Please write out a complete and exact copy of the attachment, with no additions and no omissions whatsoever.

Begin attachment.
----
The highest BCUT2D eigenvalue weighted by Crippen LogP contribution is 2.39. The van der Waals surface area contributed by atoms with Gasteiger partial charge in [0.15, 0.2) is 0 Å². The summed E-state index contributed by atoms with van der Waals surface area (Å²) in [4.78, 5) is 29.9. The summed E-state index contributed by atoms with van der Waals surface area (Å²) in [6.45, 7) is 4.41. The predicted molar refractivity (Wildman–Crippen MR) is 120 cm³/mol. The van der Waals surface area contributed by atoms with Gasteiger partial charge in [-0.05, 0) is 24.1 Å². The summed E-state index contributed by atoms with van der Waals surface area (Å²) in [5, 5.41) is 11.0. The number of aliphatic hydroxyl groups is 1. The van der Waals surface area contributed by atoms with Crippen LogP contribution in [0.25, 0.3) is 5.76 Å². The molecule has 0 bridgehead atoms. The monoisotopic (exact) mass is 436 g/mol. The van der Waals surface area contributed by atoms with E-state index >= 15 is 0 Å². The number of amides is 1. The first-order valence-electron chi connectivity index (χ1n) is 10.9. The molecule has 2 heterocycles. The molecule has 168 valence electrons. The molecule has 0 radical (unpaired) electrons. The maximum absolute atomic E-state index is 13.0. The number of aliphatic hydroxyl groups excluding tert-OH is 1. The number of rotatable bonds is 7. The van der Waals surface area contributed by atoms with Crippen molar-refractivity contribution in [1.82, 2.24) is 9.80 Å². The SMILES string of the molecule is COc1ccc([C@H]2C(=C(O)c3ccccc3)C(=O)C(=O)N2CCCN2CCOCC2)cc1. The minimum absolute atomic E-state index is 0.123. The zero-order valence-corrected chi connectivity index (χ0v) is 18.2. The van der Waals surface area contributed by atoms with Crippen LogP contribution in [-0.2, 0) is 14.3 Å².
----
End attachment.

The highest BCUT2D eigenvalue weighted by Crippen LogP contribution is 2.39. The van der Waals surface area contributed by atoms with Gasteiger partial charge in [0.15, 0.2) is 0 Å². The summed E-state index contributed by atoms with van der Waals surface area (Å²) in [4.78, 5) is 29.9. The summed E-state index contributed by atoms with van der Waals surface area (Å²) in [6.45, 7) is 4.41. The predicted molar refractivity (Wildman–Crippen MR) is 120 cm³/mol. The van der Waals surface area contributed by atoms with Gasteiger partial charge in [-0.05, 0) is 24.1 Å². The summed E-state index contributed by atoms with van der Waals surface area (Å²) in [5, 5.41) is 11.0. The number of aliphatic hydroxyl groups is 1. The van der Waals surface area contributed by atoms with Crippen LogP contribution in [0.25, 0.3) is 5.76 Å². The molecule has 0 bridgehead atoms. The monoisotopic (exact) mass is 436 g/mol. The van der Waals surface area contributed by atoms with E-state index >= 15 is 0 Å². The number of amides is 1. The first-order valence-electron chi connectivity index (χ1n) is 10.9. The molecule has 2 heterocycles. The molecule has 168 valence electrons. The molecule has 0 radical (unpaired) electrons. The maximum absolute atomic E-state index is 13.0. The number of aliphatic hydroxyl groups excluding tert-OH is 1. The number of rotatable bonds is 7. The van der Waals surface area contributed by atoms with Crippen molar-refractivity contribution in [1.82, 2.24) is 9.80 Å². The SMILES string of the molecule is COc1ccc([C@H]2C(=C(O)c3ccccc3)C(=O)C(=O)N2CCCN2CCOCC2)cc1. The minimum absolute atomic E-state index is 0.123. The zero-order valence-corrected chi connectivity index (χ0v) is 18.2. The van der Waals surface area contributed by atoms with Crippen LogP contribution in [-0.2, 0) is 14.3 Å².